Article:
NUUANU, Hawaii - It's not easy to talk about death, but it is part of life - and planning for it ahead of time can help you and your loved ones find peace when the time comes. We look at what you need to consider for a funeral in this Aging Well.

You may not know when the end will come, but you can prepare for it. Soo Whan Cullen is a funeral director at Nuuanu Memorial Park & Mortuary, and says, "The first thing to do is consider what you'd like to do. If you have children and a spouse, let them know."

Do you want a burial or a cremation? The average cost of a service can vary from about $1,000 for a cremation to the low five-figures for a funeral, depending on what kind of burial you want."

If you want to be buried, pick out a casket and a cemetery. Then think about the funeral. "What kind of service you would like, the place you'd like your service - the mortuary or church? Some even have celebration of life at the beach," advises Cullen.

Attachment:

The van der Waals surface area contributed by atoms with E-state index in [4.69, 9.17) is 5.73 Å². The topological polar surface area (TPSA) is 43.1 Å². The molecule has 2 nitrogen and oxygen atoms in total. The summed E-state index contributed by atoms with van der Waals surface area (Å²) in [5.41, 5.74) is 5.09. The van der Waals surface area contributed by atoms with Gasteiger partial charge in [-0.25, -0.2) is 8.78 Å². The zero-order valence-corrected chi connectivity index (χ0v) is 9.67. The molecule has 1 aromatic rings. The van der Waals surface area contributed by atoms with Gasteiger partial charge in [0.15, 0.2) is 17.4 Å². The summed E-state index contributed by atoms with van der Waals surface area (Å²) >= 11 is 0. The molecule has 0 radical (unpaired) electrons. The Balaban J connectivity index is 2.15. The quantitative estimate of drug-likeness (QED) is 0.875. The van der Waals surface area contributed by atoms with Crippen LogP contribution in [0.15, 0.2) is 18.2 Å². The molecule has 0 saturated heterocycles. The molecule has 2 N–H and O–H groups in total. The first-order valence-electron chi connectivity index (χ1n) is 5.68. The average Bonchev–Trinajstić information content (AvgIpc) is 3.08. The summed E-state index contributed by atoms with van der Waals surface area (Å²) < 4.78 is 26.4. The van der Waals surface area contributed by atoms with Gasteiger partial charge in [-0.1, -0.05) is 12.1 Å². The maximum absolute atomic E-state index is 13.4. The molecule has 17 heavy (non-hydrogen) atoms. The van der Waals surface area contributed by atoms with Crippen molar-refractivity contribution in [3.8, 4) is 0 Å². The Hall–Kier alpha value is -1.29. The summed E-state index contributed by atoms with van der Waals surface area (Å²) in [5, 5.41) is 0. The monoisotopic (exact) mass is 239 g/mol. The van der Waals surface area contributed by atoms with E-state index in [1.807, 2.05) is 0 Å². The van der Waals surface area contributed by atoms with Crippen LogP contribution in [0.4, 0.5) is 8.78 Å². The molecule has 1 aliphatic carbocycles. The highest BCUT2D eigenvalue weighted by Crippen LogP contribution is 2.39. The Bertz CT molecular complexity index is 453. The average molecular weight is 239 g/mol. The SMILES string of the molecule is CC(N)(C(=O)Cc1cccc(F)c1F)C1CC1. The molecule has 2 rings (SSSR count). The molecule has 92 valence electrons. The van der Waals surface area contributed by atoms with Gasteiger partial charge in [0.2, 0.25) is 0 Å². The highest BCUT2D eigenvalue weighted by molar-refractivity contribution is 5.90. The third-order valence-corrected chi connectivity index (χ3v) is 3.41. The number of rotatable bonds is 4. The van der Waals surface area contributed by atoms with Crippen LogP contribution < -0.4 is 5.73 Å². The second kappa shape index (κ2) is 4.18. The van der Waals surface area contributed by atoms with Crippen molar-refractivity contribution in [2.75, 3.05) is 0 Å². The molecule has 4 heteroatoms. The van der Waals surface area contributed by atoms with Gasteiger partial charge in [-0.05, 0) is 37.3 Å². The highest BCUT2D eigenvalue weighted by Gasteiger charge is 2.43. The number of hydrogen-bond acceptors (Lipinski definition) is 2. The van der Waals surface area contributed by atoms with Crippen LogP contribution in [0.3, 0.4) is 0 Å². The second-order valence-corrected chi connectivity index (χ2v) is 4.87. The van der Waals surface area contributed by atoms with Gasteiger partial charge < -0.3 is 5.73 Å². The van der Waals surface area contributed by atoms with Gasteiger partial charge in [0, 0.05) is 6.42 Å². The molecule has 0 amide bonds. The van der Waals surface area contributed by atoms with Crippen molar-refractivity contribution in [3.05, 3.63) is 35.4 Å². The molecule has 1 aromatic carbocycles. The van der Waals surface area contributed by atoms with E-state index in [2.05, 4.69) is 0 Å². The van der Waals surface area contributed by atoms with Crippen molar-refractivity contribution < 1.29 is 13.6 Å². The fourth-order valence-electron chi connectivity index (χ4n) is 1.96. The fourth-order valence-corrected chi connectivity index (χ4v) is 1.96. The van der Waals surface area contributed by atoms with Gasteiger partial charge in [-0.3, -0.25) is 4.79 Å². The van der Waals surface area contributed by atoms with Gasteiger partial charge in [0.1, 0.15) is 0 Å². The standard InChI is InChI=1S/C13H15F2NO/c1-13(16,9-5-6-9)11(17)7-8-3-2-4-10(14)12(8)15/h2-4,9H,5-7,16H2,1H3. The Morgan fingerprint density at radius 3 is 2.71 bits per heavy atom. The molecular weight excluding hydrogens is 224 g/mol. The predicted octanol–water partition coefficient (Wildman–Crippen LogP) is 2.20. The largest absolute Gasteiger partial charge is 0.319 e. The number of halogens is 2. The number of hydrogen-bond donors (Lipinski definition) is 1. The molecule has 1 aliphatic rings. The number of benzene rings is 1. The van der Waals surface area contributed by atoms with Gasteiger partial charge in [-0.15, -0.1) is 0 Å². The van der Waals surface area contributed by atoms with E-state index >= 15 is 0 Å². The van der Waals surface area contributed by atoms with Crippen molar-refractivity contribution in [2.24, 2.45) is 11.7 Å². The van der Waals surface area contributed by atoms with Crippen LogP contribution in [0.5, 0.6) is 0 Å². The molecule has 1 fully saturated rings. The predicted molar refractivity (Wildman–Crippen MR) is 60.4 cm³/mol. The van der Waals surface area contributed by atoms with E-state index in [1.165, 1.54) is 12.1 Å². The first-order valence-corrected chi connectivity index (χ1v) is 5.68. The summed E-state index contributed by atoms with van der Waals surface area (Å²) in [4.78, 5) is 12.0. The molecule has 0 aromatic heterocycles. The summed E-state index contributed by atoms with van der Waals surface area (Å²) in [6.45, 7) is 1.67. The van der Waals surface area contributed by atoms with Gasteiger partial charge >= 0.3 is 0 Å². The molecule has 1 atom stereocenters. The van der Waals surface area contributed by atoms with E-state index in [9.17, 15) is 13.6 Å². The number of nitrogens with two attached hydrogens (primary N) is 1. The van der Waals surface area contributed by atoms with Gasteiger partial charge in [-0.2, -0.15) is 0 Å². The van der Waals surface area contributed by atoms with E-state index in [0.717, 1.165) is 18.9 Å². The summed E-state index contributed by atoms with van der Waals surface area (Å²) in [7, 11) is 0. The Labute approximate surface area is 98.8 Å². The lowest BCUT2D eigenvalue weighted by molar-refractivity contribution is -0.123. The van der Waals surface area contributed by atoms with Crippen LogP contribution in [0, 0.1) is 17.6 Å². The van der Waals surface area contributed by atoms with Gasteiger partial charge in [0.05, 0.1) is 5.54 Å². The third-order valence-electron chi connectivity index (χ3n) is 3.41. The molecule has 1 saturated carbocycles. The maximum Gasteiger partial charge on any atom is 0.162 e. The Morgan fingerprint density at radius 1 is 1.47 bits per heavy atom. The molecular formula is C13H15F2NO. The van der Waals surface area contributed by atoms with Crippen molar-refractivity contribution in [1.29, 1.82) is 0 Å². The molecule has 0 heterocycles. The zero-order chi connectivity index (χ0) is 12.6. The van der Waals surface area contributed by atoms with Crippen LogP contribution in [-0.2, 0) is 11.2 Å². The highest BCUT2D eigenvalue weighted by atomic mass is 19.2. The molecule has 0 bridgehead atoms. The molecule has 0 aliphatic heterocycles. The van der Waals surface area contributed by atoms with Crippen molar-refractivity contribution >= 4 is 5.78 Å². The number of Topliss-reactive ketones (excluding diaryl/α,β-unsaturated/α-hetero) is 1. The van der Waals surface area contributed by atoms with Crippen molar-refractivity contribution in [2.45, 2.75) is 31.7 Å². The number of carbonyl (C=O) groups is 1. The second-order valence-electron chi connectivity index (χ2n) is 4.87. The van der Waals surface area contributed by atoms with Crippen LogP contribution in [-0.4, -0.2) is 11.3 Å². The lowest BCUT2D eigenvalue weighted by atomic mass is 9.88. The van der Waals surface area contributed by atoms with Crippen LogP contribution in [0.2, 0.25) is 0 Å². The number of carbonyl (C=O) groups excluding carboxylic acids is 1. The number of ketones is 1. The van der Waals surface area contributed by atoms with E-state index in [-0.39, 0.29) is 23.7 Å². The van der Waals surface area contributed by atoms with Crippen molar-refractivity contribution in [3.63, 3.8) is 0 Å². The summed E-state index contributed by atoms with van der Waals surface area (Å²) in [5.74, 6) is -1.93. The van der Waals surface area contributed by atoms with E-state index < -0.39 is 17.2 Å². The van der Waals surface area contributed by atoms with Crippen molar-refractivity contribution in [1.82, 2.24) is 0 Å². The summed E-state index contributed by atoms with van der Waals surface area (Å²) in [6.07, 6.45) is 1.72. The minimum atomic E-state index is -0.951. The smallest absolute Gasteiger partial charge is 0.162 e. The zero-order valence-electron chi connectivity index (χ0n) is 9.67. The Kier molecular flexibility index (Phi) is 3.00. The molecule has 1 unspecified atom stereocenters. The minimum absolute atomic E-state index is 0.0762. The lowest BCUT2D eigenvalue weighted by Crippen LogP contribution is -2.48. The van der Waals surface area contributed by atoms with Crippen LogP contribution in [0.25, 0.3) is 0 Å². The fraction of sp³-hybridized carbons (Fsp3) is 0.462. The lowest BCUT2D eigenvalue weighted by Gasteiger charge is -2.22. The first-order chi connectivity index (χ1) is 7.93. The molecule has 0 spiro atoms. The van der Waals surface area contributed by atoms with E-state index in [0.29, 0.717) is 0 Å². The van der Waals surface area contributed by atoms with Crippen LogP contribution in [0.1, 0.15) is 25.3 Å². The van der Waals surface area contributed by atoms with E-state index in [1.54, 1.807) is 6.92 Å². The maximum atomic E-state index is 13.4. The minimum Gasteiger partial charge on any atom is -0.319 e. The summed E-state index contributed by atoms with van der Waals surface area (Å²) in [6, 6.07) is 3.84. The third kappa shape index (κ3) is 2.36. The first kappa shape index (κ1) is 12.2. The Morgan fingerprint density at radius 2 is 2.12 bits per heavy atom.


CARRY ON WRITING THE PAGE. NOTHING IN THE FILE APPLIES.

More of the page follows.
If it's cremation, what else should you consider? "If your ashes will be going into a cemetery, scattered, or remain at home. Maybe there's a spouse still living who would like the remains at home," Cullen says.

Funeral directors emphasize it's important to be clear about your last wishes. "It's good to write it down. I've often times had families come in and they don't know what to do," Cullen recalls.

Also, collect and organize important information that would be helpful to your heirs. "A birth certificate is good, or at least write down the parent's names. If I was purchasing the plan, I'd need my dad's name, mother's name, her maiden name," lists Cullen. 

Funeral directors will also need your social security number, date of birth, home address, occupation, and years of education. All of this, they say, can save you some stress at an already difficult time.